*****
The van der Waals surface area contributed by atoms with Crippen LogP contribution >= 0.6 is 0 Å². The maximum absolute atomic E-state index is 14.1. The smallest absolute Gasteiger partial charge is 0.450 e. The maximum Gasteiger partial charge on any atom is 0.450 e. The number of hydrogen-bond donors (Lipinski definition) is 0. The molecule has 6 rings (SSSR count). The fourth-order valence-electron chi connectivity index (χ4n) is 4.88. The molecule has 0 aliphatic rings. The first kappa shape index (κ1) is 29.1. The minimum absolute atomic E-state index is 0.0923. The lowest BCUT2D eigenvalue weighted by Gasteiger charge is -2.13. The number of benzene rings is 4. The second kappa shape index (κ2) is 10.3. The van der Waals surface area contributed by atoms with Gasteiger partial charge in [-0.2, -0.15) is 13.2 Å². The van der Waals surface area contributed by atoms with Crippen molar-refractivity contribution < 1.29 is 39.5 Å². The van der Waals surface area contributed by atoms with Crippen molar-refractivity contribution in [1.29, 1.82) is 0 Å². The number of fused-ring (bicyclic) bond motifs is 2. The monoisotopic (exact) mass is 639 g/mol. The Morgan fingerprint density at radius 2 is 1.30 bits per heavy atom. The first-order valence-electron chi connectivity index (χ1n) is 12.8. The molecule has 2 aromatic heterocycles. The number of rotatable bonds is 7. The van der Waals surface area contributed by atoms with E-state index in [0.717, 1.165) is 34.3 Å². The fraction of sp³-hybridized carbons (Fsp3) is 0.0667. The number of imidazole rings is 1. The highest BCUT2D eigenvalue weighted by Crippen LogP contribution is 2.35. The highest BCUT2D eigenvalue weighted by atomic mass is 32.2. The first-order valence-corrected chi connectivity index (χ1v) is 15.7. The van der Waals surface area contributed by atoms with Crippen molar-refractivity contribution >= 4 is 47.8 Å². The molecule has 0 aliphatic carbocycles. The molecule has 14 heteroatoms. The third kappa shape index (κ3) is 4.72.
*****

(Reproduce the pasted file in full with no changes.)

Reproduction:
The van der Waals surface area contributed by atoms with Crippen LogP contribution >= 0.6 is 0 Å². The maximum absolute atomic E-state index is 14.1. The smallest absolute Gasteiger partial charge is 0.450 e. The maximum Gasteiger partial charge on any atom is 0.450 e. The number of hydrogen-bond donors (Lipinski definition) is 0. The molecule has 6 rings (SSSR count). The fourth-order valence-electron chi connectivity index (χ4n) is 4.88. The molecule has 0 aliphatic rings. The first kappa shape index (κ1) is 29.1. The minimum absolute atomic E-state index is 0.0923. The lowest BCUT2D eigenvalue weighted by Gasteiger charge is -2.13. The number of benzene rings is 4. The second kappa shape index (κ2) is 10.3. The van der Waals surface area contributed by atoms with Gasteiger partial charge in [-0.2, -0.15) is 13.2 Å². The van der Waals surface area contributed by atoms with Crippen molar-refractivity contribution < 1.29 is 39.5 Å². The van der Waals surface area contributed by atoms with Crippen molar-refractivity contribution in [1.29, 1.82) is 0 Å². The number of fused-ring (bicyclic) bond motifs is 2. The monoisotopic (exact) mass is 639 g/mol. The Morgan fingerprint density at radius 2 is 1.30 bits per heavy atom. The first-order valence-electron chi connectivity index (χ1n) is 12.8. The molecule has 2 aromatic heterocycles. The number of rotatable bonds is 7. The van der Waals surface area contributed by atoms with E-state index in [0.717, 1.165) is 34.3 Å². The fraction of sp³-hybridized carbons (Fsp3) is 0.0667. The number of imidazole rings is 1. The highest BCUT2D eigenvalue weighted by Crippen LogP contribution is 2.35. The highest BCUT2D eigenvalue weighted by atomic mass is 32.2. The first-order valence-corrected chi connectivity index (χ1v) is 15.7. The van der Waals surface area contributed by atoms with Crippen molar-refractivity contribution >= 4 is 47.8 Å². The molecule has 0 aliphatic carbocycles. The molecule has 14 heteroatoms. The third kappa shape index (κ3) is 4.72.